Visit the College of Liberal Arts & Sciences website for more information. 

College of Pharmacy & Health Sciences

In preparation for advising and enrollment during New Student Registration:
 

Take All Appropriate Placement Exams​
All COPHS students need to take a chemistry placement exam. Everyone considering a foreign language course should also take the respective language exam to determine proper course placement. Some students may also need to take a math placement exam, depending on standardized test scores. It is critical that these exams be completed prior to your attendance at New Student Registration as the results will determine which classes you may or may not enroll in.
 

Examine Potential Course Options
Most students in COPHS majors will enroll in 15-18 credit hours per semester. 

  • All first year students must take First Year Seminar (FYS). 
     
  • All COPHS students will take general Chemistry*. CH 105 or CH 107 in the fall, depending on placement exam results.
     
  • All pre-pharmacy majors will take PX 100 Exploring Pharmacy in the fall.
     
  • All health science majors will take either BSHS 110 Introduction to Healthcare or PE 128 Introduction to Health Education first semester. Whichever class is not taken in the fall will be taken in the spring. DO NOT enroll in both in the fall.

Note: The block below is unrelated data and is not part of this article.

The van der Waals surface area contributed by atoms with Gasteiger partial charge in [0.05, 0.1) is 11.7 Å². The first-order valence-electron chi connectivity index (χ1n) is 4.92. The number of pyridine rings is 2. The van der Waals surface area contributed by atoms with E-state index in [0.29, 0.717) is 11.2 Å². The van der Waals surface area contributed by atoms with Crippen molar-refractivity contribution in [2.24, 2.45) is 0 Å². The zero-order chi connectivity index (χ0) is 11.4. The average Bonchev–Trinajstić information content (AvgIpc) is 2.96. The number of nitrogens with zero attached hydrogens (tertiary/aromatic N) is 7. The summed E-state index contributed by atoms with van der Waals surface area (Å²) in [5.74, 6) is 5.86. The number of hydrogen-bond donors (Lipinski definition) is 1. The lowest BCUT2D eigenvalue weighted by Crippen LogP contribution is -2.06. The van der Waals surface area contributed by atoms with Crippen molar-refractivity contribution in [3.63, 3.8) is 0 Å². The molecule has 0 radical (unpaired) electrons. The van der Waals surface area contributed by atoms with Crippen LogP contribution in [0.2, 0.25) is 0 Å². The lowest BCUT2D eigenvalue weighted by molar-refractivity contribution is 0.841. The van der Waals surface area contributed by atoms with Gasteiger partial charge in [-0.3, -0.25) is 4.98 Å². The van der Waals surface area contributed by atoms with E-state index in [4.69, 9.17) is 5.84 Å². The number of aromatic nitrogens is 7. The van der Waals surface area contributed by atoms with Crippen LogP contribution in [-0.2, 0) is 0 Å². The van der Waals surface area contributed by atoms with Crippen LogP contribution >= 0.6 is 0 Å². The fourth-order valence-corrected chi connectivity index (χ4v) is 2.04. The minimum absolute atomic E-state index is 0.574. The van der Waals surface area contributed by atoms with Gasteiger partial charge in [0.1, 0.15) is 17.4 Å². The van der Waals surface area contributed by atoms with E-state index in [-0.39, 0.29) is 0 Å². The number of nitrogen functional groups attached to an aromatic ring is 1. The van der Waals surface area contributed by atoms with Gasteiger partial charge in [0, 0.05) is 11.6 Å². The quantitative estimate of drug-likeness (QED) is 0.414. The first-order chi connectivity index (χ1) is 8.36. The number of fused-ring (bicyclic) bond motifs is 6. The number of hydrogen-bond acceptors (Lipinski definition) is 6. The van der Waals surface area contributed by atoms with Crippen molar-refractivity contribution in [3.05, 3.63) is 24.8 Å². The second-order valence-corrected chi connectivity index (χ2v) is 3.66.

• All healthcare and business majors will take BSHS 100 Introduction to Healthcare in either the fall or spring first year.
     
  • All COPHS students should take Biology first year, either in the fall or the spring semester. BI 105 Cell Biology* is the typical course taken. Any health science major who is also Pre-Med or Pre-Dental should not take a Biology course in the Fall semester. Rather BI 210/220 will be taken in the Spring semester.
  • Pre-pharmacy students should take MA 106 Calculus* some time during the first year, either in the fall or the spring. Take biology one semester, calculus the other.
     
  • Healthcare and business majors take MA 125, Business Calculus, preferably in the fall.
     
  • Identify other Core Curriculum classes of interest such as those in the areas of Perspective in the Creative Arts, Text and Ideas*, Physical Well Being, or Social World* (health science majors specifically take psychology or sociology).    

*  Courses that have the potential to be satisfied by using AP, IB, or dual credit from high school. 

Visit the College of Pharmacy & Health Sciences website for more information. 

Jordan College of the Arts

Prior to your advising appointment, JCA students should review potential topics for First Year Seminar courses and additional Core Curriculum courses. Please understand that required courses in your major may limit your options. Prepare to be flexible and consider several topics. Your academic advisor will be able to help you with any questions you may have.

Music and Dance majors will complete a piano keyboard placement exam the day of Registration. A music theory placement exam will also be scheduled if needed. While there is not a foreign language requirement in the Jordan College of the Arts, if you plan to continue study of any foreign language(s) that you studied during high school, you will need to complete a placement exam in that particular foreign language.